Biology ETDs

Publication Date

Spring 5-2021


The American Southwest is a region where many biomes converge, harboring a wide variety of habitats ranging from desert to alpine environments. Habitat heterogeneity and the confluence of multiple species ranges make the American Southwest a biodiversity hotspot. Climate cycling throughout the Quaternary has driven the dynamics of changes in species’ ranges that are recorded by genetic signatures. For example, range expansion may lead to secondary contact between previously isolated populations or species. Contact can result in multiple evolutionary outcomes, including hybridization or the reinforcement and maintenance of independent lineages. I used multi-locus species tree methods to re-examine the nominal taxonomy of woodrats (genus Neotoma) in the context of historic episodes of hybridization and also used traditional phylogeographic methods coupled with distribution modeling techniques to investigate climate change as a driver of diversification in woodrats. My findings shed light on patterns of evolution in a geographically complex region that has undergone multiple periods of warming and cooling. The dynamic evolutionary history of woodrats provides a framework for understanding how climate and species interactions shape the diversity and geographic distributions of species.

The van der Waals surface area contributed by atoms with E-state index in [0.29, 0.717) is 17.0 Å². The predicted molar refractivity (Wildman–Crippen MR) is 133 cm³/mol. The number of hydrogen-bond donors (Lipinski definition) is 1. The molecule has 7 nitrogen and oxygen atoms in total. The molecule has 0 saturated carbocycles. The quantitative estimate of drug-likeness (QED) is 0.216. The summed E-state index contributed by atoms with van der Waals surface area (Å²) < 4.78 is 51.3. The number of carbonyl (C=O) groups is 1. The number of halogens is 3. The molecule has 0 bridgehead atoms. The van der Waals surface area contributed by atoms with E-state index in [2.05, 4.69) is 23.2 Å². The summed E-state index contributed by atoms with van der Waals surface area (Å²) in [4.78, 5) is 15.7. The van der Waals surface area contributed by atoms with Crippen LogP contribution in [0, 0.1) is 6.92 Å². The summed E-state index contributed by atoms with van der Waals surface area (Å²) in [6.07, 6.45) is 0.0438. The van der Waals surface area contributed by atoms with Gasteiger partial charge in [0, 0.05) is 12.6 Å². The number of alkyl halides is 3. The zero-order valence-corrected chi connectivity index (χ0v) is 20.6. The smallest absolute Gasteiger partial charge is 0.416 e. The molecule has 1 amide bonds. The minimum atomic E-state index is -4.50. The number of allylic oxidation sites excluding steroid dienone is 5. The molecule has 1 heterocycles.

Document Type


Degree Name


Level of Degree


Department Name

UNM Biology Department

First Committee Member (Chair)

Joseph A. Cook

Second Committee Member

Jason L. Malaney

Third Committee Member

Helen J. Wearing